Accenture Survey of Information Technology Executives Finds Improving Service Vies with Cost Reduction as Top Challenge

LONDON; Dec. 6, 2006 – An Accenture survey has found that information technology executives are beginning to focus almost as much on improving service provided to their companies as on cost reduction by consolidating and standardizing infrastructure.

The survey of 847 IT executives in France, Germany, Italy, Japan, the United Kingdom and the United States asked about information technology infrastructure priorities and challenges for 2006 and beyond. When asked about the five IT challenges they face, the emphasis on value and service improvements, along with a focus on cost reduction, dominated the responses (see table below).

Accenture believes the focus on improving information technology services levels is a natural progression from the cost cutting imposed on IT departments over the past five years, and provides a positive outlook for technology being increasingly viewed as an enabler of business growth rather than merely a cost of doing business.

“This research study shows that while many organizations made massive IT investments in the late 90s, followed by a period of rationalization and consolidation, we are now on the brink of yet another cycle of IT investment focused on initiatives to grow and differentiate businesses,” said John Kaltenmark, global managing director, Accenture Infrastructure Consulting. “The research highlights the demands that business is making on IT for greater value creation. To solve these issues, organizations are now examining practices that link technology resources and business objectives such as business services management (BSM).”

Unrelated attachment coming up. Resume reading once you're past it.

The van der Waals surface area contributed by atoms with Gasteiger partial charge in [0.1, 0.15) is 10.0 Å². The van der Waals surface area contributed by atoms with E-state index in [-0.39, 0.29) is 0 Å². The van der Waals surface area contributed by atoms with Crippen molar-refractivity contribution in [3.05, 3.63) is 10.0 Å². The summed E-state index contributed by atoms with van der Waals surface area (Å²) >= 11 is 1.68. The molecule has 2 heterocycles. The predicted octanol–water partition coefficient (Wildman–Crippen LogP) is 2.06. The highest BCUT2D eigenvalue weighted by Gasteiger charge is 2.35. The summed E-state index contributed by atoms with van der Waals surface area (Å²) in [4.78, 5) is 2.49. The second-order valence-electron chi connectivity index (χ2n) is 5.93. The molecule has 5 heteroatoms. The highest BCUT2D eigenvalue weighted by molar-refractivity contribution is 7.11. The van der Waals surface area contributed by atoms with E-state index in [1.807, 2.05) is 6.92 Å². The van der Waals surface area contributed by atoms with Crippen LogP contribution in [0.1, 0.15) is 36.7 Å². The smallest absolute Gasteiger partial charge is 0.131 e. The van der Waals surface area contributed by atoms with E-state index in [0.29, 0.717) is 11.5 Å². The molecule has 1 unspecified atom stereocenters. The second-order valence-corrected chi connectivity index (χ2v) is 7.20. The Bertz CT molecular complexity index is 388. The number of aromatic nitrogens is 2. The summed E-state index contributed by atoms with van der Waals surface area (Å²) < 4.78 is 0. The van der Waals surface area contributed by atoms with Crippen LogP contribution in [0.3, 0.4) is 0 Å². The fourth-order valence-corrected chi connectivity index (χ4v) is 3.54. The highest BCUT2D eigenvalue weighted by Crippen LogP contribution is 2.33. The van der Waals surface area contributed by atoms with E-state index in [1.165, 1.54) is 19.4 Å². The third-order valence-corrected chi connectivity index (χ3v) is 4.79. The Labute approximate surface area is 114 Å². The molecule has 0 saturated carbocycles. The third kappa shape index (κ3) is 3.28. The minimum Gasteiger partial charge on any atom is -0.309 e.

The survey asked respondents for their top five technology challenges for the year, and the individual country findings revealed some interesting similarities and variations.

Respondents were also asked about their top day-to-day information technology priorities. The survey revealed that U.K., French and German companies have the greatest confidence in their data protection and security operations when compared to their Italian, U.S. and Japanese counterparts, who cite it as a top five challenge for 2006. However, IT spend in this area is still a priority for all but Japanese respondents, who did not cite security as a top priority for their companies.

“It is not surprising that managing risk and securing assets remain high on most IT executives’ priority lists around the world,” said Alastair MacWillson, head of Accenture’s Security practice. “As threats from both outside and inside the organization continue to proliferate, and new vulnerabilities are uncovered, organizations are realizing that to achieve high performance, security must be embedded in every part of their business – not just bolted on.”

Other Key Findings